If you have been shopping for bikes lately, you may have noticed a peculiar bike niche gaining significant market traction, aside from the venerable 650b movement. Fat bikes, or snow bikes, have been around since at least the early 20th century, but in the past 1-2 years several manufacturers, both large and small, have starting crafting these once-obscure novelties for the masses.
Touted as the juggernaut of bicycles, many shops have actually started recommending fat bikes in lieu of other bikes thanks to their versatility, rollover-ability, and sheer gumption to conquer any terrain. Aside from being a blast in the snow, they are a hoot to ride on almost any trail, any time of year, extending a cyclist’s season and avoiding the dreaded trainer (boo). Best of all, they make you feel like you’re 8 years old again–you’ll be hard pressed to wipe that grin off your face!
Before you drop your cash on a fat bike and venture out into the winter wonderland aboard your new steed, here are 10 things you need to know:
1. Why ride one?
Fat bikes are mountain bikes–they behave like mountain bikes, and you can ride them everywhere. They are also great beginner bikes, and aren’t just for those who live on the Planet Hoth.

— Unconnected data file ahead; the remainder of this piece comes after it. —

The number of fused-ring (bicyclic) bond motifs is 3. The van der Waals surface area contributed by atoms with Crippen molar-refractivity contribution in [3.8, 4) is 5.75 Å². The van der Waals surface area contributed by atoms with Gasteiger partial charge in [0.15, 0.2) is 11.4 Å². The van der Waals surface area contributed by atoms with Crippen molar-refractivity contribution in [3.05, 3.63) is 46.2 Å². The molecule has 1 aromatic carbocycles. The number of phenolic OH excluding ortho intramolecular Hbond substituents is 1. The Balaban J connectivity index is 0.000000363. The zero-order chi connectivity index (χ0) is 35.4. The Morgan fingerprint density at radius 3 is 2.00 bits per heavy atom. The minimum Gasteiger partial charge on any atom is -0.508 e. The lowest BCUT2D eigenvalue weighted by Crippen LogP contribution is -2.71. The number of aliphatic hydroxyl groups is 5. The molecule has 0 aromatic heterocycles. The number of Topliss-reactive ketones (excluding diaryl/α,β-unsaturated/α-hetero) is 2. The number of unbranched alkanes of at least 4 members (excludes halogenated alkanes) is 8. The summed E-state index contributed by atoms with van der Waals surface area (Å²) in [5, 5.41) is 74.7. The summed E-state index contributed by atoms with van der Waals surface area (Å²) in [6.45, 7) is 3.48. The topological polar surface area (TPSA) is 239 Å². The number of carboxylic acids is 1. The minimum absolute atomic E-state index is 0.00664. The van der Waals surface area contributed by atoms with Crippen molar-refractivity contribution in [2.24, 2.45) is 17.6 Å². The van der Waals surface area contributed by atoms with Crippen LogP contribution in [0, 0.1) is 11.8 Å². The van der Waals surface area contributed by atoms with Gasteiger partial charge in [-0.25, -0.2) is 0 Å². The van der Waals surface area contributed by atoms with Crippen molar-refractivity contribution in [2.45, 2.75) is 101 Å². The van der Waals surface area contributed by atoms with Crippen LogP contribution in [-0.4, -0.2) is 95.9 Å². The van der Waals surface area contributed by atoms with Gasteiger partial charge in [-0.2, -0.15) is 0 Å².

2. Bike selection
In the past year, the fat bike market has exploded, and companies are now offering frames in almost every conceivable material: aluminum, carbon, titanium, bamboo, real steel, and Wal-Mart steel. Most fat-bikes are fully rigid beasts, but in the past two years suspension forks have been honed and mass-produced, and several smaller builders are offering fully custom, full-suspension frames. As with any bike purchase, zeroing in on the right fatbike depends principally on the type of riding you plan to do, but mostly on your budget, and whether or not you’re married.
For more information on the fat bikes currently available, check out maddslacker’s three-part fat bike buyer’s guide:
Traditionally, fat bikes, also known as fatties or fat tire bikes, handled differently than other mountain bikes. That made them both fun and weird. However, many newer models are similar to “normal” mountain bikes, which have slacker head tube angles, lower stand-over heights, thru axles, and tapered head tubes that let you rule the mountain.
The differences that fatties offer are actually what make riding a bike like this interesting: wider tires provide more traction in both dirt and snow, and they climb uphill like no other bike can. Their voluminous tires provide some suspension (40-50mm), though I am the first to admit that a rigid bike will always be a rigid bike. Fortunately, you do not lose the same energy due to pedal bob, so the fun bouncy feeling you get is not wasted effort.